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The phone system that will change your life about to start up: 311

June 13th, 2009 · 7 Comments

It’s the moment we’ve all been waiting for – Vancouver’s 311 system is supposed to be up and running as of Monday, June 15.

That’s the new system that allows you to access all of city all just by dialing 311, where trained operators will be standing by to send you on to the right department and your call will become part of a vast database intended to track 1. Whether your problem got solved 2. Who solved it and 3. How many other people have your problem.

As you’ll recall, it was a subject of much controversy back when the NPA was in charge because it was seen as a pet project that was going to cost the city a bundle of money. Whatever. It’s here now and the bills are marginally smaller than originally project: only $10.7 million to get it going, instead of $12.3; and only $5.1 million a year instead of $5.6.

It’s popular with some people already though. Apparently about 4,500 people applied for the couple dozen jobs at the centre.

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  • david m.

    montreal’s service works really well, but i question how necessary it is – could the city hall receptionists not have been retrained?

  • jimmy olson

    … watch for various tax grabs to pay for this.

  • gmgw

    While it’s nice of the City to thoughtfully spend nearly eleven million bucks so I can get directed to the right voicemail box next time I phone Engineering (are City engineers *ever* actually at their desks??), I’ve never really had much of a problem finding them for myself. How many ways are there to say “ridiculously expensive redundancy”? Hmm, maybe someone at 311 can help me find out…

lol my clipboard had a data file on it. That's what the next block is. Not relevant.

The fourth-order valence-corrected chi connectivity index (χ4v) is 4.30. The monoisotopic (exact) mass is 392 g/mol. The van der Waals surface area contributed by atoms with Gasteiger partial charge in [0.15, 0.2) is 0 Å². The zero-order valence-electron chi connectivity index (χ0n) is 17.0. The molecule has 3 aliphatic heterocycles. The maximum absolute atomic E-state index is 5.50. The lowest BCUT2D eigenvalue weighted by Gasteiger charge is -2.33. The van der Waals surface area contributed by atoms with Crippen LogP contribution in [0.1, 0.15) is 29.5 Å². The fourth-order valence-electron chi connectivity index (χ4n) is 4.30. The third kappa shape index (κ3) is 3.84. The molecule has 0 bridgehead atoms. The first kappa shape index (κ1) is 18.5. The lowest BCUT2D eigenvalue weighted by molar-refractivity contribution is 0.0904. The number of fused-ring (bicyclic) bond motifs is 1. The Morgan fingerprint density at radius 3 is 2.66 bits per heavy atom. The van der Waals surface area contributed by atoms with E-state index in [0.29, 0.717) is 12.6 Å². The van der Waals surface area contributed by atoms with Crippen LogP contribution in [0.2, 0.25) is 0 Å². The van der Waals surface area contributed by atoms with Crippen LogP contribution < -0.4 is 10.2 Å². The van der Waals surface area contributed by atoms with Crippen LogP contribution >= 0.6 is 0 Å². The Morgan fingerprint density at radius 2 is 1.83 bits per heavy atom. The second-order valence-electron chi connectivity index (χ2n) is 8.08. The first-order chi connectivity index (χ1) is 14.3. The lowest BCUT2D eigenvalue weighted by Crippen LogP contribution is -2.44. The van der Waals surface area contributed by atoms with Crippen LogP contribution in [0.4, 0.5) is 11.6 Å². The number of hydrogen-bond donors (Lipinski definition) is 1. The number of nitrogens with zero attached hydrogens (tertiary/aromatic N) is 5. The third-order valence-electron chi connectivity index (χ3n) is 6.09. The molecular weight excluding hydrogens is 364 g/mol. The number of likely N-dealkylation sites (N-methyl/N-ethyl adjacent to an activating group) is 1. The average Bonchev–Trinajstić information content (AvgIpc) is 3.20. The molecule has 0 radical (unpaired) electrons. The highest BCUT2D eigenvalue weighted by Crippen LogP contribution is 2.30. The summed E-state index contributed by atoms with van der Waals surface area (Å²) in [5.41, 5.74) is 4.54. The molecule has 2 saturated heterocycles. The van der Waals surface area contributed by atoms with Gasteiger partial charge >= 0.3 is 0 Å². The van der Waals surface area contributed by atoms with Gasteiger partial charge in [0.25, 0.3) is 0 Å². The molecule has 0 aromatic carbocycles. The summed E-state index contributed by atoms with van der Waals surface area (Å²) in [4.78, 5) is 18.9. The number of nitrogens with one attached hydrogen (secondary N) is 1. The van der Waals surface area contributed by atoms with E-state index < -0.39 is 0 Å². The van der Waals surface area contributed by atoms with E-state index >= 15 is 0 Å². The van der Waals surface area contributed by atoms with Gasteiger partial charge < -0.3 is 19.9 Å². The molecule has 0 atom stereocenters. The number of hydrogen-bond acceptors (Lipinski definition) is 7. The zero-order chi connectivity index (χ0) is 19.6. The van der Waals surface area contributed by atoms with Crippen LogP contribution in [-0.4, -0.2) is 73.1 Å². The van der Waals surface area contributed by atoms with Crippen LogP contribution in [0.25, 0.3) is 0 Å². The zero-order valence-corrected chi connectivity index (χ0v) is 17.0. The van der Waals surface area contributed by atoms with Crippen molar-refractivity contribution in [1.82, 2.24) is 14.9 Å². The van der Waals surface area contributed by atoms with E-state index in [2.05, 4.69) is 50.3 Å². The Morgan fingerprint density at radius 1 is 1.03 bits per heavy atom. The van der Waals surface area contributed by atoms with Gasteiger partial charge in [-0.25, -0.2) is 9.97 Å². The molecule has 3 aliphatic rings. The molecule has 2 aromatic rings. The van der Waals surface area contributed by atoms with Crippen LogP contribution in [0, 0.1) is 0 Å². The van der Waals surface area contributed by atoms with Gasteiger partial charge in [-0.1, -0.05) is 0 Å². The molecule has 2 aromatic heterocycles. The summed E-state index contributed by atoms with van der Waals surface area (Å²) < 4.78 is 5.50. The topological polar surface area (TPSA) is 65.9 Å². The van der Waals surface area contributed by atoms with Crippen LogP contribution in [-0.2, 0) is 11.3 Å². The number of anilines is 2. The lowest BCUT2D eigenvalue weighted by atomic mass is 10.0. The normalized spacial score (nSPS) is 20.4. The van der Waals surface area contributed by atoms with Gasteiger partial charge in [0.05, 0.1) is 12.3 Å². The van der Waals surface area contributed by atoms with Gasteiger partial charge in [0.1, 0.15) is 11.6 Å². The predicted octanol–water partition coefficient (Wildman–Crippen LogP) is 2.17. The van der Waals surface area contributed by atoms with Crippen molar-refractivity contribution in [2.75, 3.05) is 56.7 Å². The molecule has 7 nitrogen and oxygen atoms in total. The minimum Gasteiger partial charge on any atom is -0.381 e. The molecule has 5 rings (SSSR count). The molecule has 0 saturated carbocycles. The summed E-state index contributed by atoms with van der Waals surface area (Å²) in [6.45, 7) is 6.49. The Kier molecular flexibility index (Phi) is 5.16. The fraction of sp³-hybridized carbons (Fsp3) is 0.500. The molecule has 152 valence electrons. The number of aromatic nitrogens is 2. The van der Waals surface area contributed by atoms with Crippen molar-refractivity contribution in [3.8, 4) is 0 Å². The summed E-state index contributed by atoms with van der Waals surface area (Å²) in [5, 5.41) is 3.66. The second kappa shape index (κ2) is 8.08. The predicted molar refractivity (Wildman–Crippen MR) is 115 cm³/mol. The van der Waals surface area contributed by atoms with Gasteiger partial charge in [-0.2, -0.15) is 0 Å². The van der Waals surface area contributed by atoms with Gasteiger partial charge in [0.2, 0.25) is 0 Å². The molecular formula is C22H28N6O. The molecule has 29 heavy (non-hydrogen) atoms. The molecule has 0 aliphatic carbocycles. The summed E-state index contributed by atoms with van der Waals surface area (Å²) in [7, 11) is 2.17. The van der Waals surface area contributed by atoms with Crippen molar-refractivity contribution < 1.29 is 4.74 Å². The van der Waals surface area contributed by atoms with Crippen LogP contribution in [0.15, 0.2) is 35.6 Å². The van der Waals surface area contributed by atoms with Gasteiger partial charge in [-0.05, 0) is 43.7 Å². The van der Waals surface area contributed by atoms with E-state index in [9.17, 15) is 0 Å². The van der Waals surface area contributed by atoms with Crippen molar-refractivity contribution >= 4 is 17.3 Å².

• The 311 system has been in place in NYC for years now and is universally praised.

    It saved money and time and made City Hall more responsive to citizens and more efficient.

    Here in Vancouver, anyone who has tried to get a city inspector to address a neighbourhood problem knows how frustrating it is to wade through the myriad departments, job titles and individuals before locating the right person capable of helping.

    311 will make our city government more open, accessible and staff more responsive. What’s not to like?

  • rebecca

    I have called the City and the people answering the phones have no clue about much. I think 311 is a great thing for us and people shouldn’t knock something that they don’t know much about.

  • I called Vancouver’s 311 today because, after being in my position for over 17 years and knowing the Hall like the back of my hand, I did not know who to call to ask for clarification regarding a specific by-law. My search of the City’s web site proved futile.

    My call to 311 was answered on the second ring. The attendant seemed challenged by my inquiry and put me on hold. After waiting for a few minutes and listening to a pleasant version of elevator music, the attendant transfered me to the appropriate person. Truth be told, I got voice mail.

    But kudos to the customer friendly 311 attendant for finding the person that I need to talk to and making the experience a very positive one.

  • Marc

    I’ve been on hold for 20 minutes now trying to get through to the city. Before I used to just find the right number and call directly.

    So 311 is supposed to an improvement?